Tungsten Particles Remain in Patient’s Bodies After Clinical Trial

By ThinkReliability Staff

Thirty women who participated in a research clinical trial that hoped to revolutionize the treatment of breast cancer are now facing the possibility of long-term effects from tungsten particles left in their body or disfiguring surgery.  The trial involved radiation treatment that could be performed in one short session instead of over many weeks, offering obvious benefits to the patients.  However during follow-up checks after the trial, many women found particles of tungsten, a heavy metal, in their breasts and chest muscles.

Some physicians have recommended removal of the affected areas.  The choice between that, or living with the risk of tungsten particles, whose long-term effect has not been thoroughly studied, is an impact to the patient safety goal.  In addition the particles will look like calcium deposits, which can be an indication of cancer, in future mammograms, resulting in an impact to the patient services goal.  The device has since been recalled, which is an impact to the property goal, and at least one suit has been filed against the manufacturer of the device and the hospital performing the trial.  It is believed that 30 women are affected.

The health issue of leaving the tungsten within the patient’s body is caused by a particle of unknown long-term safety being deposited in the body.  The tungsten appears to have been shed by a device used during radiation treatment to prevent radiation from reaching other parts of the body.  It’s still unknown how a device that would shed particles into a patient’s body made it into a human clinical trial.  What is known is that the device went through the accelerated FDA approval process known as 510(k) for devices that are similar to devices that have already been approved.  It’s unclear which device was considered similar enough to allow for the approval of this one, but there have been many concerns that the FDA’s approval process is insufficient.

An in-depth look at the approval process of the FDA is currently underway to determine where changes in the process may result in a more thorough review and , most importantly, prevent an issue like this one from reoccurring.

Aging Surgeons

By ThinkReliability Staff

Over 20% of today’s physicians are over the age of 65.  Should this be cause for concern?  After all, we rely on our doctors to take care of us when we are often at our most vulnerable.  While increased age means increased experience, there are also down sides.  Age can bring with it a decrease in physical and mental capabilities, as well as a reluctance to adopt newer technologies.  At least this is what multiple studies have hinted at over the past few years.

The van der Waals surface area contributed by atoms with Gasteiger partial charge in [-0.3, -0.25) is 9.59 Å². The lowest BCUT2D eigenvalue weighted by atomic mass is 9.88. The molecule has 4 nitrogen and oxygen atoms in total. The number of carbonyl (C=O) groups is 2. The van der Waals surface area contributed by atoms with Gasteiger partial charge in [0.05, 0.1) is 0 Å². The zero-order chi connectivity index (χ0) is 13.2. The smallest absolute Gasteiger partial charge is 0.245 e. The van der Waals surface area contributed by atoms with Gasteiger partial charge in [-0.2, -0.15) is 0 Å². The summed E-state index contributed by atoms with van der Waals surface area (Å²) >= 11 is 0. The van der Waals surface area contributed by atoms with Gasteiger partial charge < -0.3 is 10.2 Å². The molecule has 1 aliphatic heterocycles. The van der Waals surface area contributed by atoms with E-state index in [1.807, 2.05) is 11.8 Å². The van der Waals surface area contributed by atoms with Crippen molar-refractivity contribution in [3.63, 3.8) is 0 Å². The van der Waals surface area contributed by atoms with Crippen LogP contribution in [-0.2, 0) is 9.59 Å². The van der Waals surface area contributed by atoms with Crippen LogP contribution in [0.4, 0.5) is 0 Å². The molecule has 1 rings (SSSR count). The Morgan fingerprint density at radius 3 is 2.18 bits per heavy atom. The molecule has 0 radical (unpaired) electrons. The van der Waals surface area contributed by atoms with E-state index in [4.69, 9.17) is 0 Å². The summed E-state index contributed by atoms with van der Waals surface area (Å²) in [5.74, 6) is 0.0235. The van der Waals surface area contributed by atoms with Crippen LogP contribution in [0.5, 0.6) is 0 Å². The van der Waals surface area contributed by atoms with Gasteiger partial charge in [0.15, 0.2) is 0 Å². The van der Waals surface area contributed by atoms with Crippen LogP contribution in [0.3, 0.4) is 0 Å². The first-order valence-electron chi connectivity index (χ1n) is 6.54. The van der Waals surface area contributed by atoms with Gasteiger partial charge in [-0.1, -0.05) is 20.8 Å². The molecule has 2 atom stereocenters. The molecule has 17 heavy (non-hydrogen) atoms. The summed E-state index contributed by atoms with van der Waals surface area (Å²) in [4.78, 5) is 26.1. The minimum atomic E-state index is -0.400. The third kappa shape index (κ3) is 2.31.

The problem is that such a “decrease in capabilities” is highly subjective and difficult to measure.  Surgeons rely on a variety of cognitive and tactile skills in their craft – steady hands, learning new techniques, composure under stress, communication skills, and so on.  As highly trained professionals, it is sometimes difficult to decide when it is time to call it quits.

Furthermore, in the United States, age-based discrimination is outlawed in most industries except where regulated.  For instance, airline pilots and air traffic controllers are both subject to earlier-than-average retirements due to public safety concerns.  Many federal and state public workers, such as corrections officers and firefighters, are similarly limited. It’s difficult to argue that some physicians don’t make similar split-second, life-and-death decisions – especially surgeons.

The associated Cause Map visually lays out the dilemma.  Surgeons who aren’t performing adequately do so for two reasons.  First, they have a medical condition precluding them from performing to standards.  (Note that to keep this Cause Map simple, other issues such as mental health problems, addiction, and failure to maintain their continuing education were not examined.)  Second, they are allowed to continue practicing.

Such physicians continue after their abilities are impacted for a number of reasons.  Some might be unaware of their condition or unwilling to accept it, both stemming from a belief that they are still competent to practice.  Additionally, current processes at most hospital are slow to identify such physicians.  Most hospitals rely on co-workers to identify such doctors, clearly a highly subjective and ethically complex system.  Age-based screening is not common at many hospitals, partly because of resistance from hospital staff.  In fact, only 5-10% of hospitals have directly addressed this issue.  Labeling doctors as “unfit to practice” isn’t necessarily a bad thing.  If such doctors are identified early, patient safety is enhanced.  Additionally, early identification can sometimes allow those doctors to continue practicing in a controlled and safe environment.